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Climate warming


Snow falls later and melts earlier


Climate change has made the ski season shrink over the last 45 years, according to a study that uses data from a number of Swiss weather stations.

The WSL institute for Snow and Avalanche Research and the University of Neuchâtel looked at information from 11 MeteoSwiss weather monitoring devices in different alpine regions of the country, and made an analysis of the data from 1970 up until 2015.

They found that the covering of snow now comes on average 12 days later in the autumn and melts away around 25 days earlier in spring, than it did in 1970. This means that the snow cover duration is declining twice as fast in spring as in autumn.

A significant shortening in the length of time the snow lasted could be seen at all of the weather stations, regardless of how high they are or whereabouts in the country they are located. The weather stations were all at heights somewhere between 1,100 and 2,500 metres above sea level.

They also found that the annual maximum snow depth went down by an average of 25%.

September highs

WSL researcher Martine Rebetez said in a press release, published on Wednesday, that the results showed the snow cover duration “has been reduced not only at low altitudes, where the change is immediately apparent to everyone, but in all altitude zones which we investigated."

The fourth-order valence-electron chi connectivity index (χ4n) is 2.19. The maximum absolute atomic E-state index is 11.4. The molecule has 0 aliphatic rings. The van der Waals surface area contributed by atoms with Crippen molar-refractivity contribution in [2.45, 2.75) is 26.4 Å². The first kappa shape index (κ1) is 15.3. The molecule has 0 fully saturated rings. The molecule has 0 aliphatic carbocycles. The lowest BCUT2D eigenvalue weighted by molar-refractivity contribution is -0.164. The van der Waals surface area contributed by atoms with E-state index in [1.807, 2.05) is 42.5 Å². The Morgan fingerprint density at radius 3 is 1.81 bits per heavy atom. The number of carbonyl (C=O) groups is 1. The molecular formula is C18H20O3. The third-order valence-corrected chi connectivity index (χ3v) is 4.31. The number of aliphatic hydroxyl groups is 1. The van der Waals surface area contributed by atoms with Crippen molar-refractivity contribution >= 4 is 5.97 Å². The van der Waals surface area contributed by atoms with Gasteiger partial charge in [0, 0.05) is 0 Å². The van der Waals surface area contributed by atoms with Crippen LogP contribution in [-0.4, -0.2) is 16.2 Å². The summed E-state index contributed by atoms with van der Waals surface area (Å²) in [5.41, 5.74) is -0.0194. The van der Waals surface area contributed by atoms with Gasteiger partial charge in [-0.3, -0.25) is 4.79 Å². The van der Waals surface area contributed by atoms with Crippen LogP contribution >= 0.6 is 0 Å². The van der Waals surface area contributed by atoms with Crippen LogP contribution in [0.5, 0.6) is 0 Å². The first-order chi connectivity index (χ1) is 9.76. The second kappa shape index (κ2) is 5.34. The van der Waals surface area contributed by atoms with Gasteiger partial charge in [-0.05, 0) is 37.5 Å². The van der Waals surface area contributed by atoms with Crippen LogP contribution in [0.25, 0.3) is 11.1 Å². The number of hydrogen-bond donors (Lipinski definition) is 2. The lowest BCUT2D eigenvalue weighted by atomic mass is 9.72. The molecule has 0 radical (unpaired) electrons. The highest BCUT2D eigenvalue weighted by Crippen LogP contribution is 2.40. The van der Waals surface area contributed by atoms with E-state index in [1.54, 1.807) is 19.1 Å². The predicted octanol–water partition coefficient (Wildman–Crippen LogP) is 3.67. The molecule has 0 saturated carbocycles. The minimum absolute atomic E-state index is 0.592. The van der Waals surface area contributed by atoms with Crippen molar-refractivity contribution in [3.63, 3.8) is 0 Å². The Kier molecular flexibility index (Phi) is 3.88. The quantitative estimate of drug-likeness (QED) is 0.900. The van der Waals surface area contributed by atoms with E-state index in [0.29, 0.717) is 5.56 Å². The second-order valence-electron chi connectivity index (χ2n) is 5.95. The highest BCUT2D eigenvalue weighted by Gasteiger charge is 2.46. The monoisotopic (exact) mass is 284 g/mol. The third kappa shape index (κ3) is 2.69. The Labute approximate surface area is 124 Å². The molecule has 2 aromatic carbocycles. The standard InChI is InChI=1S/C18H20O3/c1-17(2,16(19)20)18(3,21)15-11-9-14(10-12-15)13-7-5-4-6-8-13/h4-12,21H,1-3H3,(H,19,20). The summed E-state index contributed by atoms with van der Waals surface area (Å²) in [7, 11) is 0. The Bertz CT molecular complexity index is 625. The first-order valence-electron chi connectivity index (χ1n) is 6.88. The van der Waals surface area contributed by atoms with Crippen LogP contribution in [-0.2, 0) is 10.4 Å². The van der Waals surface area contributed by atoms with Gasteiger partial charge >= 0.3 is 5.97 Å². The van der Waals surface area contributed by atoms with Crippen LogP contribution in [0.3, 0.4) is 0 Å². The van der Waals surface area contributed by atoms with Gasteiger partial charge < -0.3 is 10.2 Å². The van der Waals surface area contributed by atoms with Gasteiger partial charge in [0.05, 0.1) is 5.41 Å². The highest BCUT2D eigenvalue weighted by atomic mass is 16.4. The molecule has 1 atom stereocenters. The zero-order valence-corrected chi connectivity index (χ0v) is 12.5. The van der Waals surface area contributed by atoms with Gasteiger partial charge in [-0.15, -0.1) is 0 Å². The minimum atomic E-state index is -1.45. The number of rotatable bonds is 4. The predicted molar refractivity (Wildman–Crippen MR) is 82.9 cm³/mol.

The researchers didn’t give an indication of how the trend could continue, but said they expect it to have an impact on both winter sports and water availability in the summertime.

The trend looks set to continue, according to the latest data from the weather service of Swiss public television SRF. The first half of September has been the warmest on record in Ticino and around Lake Geneva, measurements reveal.

The Italian-speaking Ticino saw temperatures of above 25 degrees Celcius every day in this period. Other areas, which would normally see three or four plus-25 degree days in September, had recorded 11 to 13 days halfway through the month.

The Swiss Meteorological Office said that average temparatures south of the Alps had hit record highs at the start of September, beating the previous record set in 1895 for this time of year.

If the dry, warm weather continues in this vein for the rest of September, it could easily provide all-time high average temperatures for the whole of Switzerland this month, meteorologists estimate.


swissinfo.ch and agencies

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